A week ago the veteran peace activist Benny Gefen wrote a Letter of Outcry which he sent to the country's leaders as well as to the editorial offices of all newspapers in Israel, and so did he write:
The Prime Minister and Minister of Defense wore their suitable jackets, being photographed with great self-satisfaction beside the great quantity of smuggled arms which Israel's navy seized on board the "Victoria". It is a shame to spoil the fun, but as one who participated in smuggling arms to the Haganah under British rule I know that it is impossible to hermitically seal borders. Sooner or later, Gaza will be strongly armed, like Lebanon.
The country's political and military leadership have not truly come to terms with the fundamental change in the preparations which must be made towards a new conflict in our region. In the next war, if we are not wise enough to prevent it, the Home Front will be heavily bombarded. By media reports, Hezbollah was already a year ago in possession of 40 000 rockets, including accurate Scuds; and the Gaza Strip, Iran and Syria all provide similar threats.
We must remember what havoc was wrecked by 39 obsolete missiles shot from Uraq in the 1991 Gulf War, and how primitive missiles made life in Northern Israel into hell during the Second Lebanon War. The government it trying to reassure us with singing the praises of the Arrow anti-missile-missile, forgetting how hugely expensive each one of these missiles is – in Shekels and Dollars alike.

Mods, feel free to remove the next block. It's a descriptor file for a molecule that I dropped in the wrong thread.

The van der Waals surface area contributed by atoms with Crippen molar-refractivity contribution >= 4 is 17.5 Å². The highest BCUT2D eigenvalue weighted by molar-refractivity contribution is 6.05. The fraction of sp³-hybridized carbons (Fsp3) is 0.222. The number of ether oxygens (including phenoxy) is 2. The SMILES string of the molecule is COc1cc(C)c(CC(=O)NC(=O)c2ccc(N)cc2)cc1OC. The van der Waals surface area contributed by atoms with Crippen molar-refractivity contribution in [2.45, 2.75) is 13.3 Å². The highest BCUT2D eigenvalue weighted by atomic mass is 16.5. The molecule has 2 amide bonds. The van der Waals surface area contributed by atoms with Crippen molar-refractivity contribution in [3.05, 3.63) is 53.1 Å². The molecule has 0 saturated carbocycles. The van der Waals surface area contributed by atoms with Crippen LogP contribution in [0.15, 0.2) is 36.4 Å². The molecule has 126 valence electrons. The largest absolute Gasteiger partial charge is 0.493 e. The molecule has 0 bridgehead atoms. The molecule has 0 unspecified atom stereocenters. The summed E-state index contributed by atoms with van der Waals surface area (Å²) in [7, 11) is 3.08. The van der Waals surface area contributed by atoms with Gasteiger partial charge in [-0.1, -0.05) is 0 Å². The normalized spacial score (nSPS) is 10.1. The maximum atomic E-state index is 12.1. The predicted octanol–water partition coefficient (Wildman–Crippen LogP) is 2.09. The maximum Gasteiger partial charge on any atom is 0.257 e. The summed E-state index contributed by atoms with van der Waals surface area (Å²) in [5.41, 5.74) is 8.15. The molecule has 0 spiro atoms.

We invest/bury billions in extremely expensive aircraft and submarines. Just the other day Barak gave voice to the wish that the U.S. will generously come up with an additional 20 billion Dollars to meet our needs due to the upheavals in the region.
The only real solution is to put an end to the hatred which the Arab- Muslim World bears us. A hatred founded upon the continuing occupation and the mutual religious incitements.
We still can act, but time is running out. We do not need any more self-righteous speeches by the Prime Minister, nor any more incisive but hollow words from the Minister of Defence. We need our leaders to take a brave decision and implement it.
The letter did get published in several newspapers, but it's hard to say that it actually reached the ears of the decision makers. In this country, a man recently resigned who served as Head of the National Security Council, who had an explicit role defined by law to advise the decision makers, and who found that even his actual impact on the decisions taken was minimal, to say the least.
Who would listen, then, to a man who spent much of his life in Israel's wars and then became a peace activist, who got safely through many battles but lost his son in Lebanon - a man who accumulated quite a bit of wisdom and experience but never received any appointment to advise the decision-makers?